Gam has called time on a bitter dispute with star bond manager Tim Haywood (pictured) who was sacked for “gross misconduct” due to events which led to the liquidation of his multi-billion-euro fund range which racked up losses and sent assets toppling.
The Zurich-based fund group confirmed on Tuesday it had buried the hatchet with the former absolute return bond fund (ARBF) manager at the end of an employee tribunal and that neither party would pursue the matter further “based on current facts”.
“Gam is focused on the future of the business, and while it stands by its finding of gross misconduct, it has agreed with Tim Haywood that neither party will pursue the other based on current facts.”
Haywood had vowed to fight back against his dismissal in February arguing that Gam was making him out to be a “scapegoat”. He was suspended from the firm in July 2018 as Gam investigated his risk management procedures and record keeping, a move which triggered the gating of his ARBF range. Weeks later Gam announced it was liquidating the nine funds in his ARBF range, which at the time held €9.5bn (CHF10.5bn).
Haywood believes case still has ‘merit’
A representative for Haywood confirmed that the former Gam manager would not be pursuing the matter further due to a cost issue but said he still “believes in the merit of his case”.
“Tim Haywood declines to proceed with the employment tribunal because, in this particular case, the expected minimum legal costs for exceed the maximum possible financial award. Mr Haywood still believes in the merit of his case for unfair dismissal,” the representative said.
In a statement sent to sister publication to Portfolio Adviser Haywood said he was pleased the ARBF saga had drawn to a close.
“I am very pleased to learn that clients of the Absolute Return bond fund range will see a return of the money, and for some fund share classes more than 100%,” Haywood said. “I am extremely grateful to all parties, inside and outside Gam, who worked so assiduously to create such a positive outcome for clients.”
Blackrock vet takes helm
The ceasefire with Haywood was confirmed in Gam’s interim results where it unveiled an €12.3m loss and a shake-up of senior management.
The H1 loss, which had been anticipated, compares with profits of €23m (CHF 25.4m) a year ago. Half of the losses or roughly €6.3m was chalked up to costs related to the ARBF matters and restructuring in the business.
The reputational fallout from the ARBF scandal continued to weigh on the investment arm which recorded outflows of €6.8bn over the six months to 30 June 2019, taking assets under management down to €47.3bn (CHF 52.1bn) from €50.9bn (CHF 56.1bn) at the end of 2018.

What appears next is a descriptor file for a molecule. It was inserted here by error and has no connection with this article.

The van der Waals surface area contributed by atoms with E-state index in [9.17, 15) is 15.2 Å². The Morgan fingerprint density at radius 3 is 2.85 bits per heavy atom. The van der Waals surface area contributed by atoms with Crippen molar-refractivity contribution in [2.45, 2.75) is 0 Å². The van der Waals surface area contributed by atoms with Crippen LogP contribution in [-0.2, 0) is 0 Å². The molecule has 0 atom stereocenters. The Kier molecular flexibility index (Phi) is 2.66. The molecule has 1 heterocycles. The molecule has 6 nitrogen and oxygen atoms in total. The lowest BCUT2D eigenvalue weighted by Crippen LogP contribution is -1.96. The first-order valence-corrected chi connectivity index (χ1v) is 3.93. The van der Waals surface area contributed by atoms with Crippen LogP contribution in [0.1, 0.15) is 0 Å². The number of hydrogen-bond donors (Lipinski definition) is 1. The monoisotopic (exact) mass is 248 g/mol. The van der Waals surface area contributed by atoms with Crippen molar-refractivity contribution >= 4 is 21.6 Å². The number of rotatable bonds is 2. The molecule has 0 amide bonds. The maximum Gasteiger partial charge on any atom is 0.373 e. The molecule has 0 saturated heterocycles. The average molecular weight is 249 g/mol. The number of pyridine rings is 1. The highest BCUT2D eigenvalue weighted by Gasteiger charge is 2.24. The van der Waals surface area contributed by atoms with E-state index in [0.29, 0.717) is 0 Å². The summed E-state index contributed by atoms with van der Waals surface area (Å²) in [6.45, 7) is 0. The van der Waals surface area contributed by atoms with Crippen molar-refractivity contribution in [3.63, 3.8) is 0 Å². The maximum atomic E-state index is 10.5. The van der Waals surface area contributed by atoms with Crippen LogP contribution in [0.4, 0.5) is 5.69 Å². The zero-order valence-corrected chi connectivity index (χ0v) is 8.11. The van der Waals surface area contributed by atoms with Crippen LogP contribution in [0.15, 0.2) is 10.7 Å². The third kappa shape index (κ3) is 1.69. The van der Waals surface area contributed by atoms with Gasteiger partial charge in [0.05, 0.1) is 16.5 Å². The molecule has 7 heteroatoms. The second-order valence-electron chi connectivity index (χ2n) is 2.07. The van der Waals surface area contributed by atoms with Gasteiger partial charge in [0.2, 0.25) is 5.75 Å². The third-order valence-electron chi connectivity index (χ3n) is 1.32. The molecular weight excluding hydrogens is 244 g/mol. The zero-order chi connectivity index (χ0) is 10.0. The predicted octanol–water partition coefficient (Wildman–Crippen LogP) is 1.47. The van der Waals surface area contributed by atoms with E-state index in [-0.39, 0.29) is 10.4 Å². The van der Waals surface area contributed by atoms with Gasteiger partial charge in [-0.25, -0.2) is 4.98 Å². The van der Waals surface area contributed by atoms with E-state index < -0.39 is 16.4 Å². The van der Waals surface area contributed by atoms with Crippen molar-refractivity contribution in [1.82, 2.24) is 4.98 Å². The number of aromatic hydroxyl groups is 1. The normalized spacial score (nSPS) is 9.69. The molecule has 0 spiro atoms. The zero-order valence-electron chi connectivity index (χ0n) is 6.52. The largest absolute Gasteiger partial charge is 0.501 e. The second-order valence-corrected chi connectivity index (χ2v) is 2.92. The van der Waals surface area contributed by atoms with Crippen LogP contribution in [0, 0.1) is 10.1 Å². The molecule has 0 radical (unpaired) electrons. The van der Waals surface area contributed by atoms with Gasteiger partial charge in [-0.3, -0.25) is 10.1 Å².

This came alongside an announcement that Gam’s board had decided to replace current acting CEO David Jacob with Blackrock veteran Peter Sanderson.
Sanderson has spent the last decade at Blackrock in various roles, including serving as the co-head of its EMEA multi-asset solutions and COO for Blackrock Solutions in EMEA. He will become Gam’s CEO from 1 September 2019.
In the reshuffle Jacob is set to become Gam’s new chairman, replacing Hugh Scott-Barrett who has been on the board for over 10 years.
Gam silent on takeover rumours
The Swiss fund group also announced it had agreed to sell its precious metals and money market funds to Swiss cantonal bank ZKB.
ZKB is expected to pay €12.6m (CHF 14m) in cash in exchange for the precious metal division’s €1.9bn (CHF 2.2bn) in AUM. Day to day management of the funds will fall to ZKB though Gam will continue to provide management company services through its private labelling business.
“We believe that, given ZKB’s already strong position in this business, clients will benefit from this transaction which is expected to close during Q3 2019,” the fund group said.
Gam declined to comment on whether it was pursuing any other M&A opportunities.
Rumours have also been swirling of a potential takeover, with US fund giants Columbia Threadneedle and Legg Mason, as well as Schroders all reportedly circling various parts of the business.
News that Gam hired investment banking advisers to explore its next steps and that George Soros purchased a stake in the flailing business have added yet more fuel to the fire.
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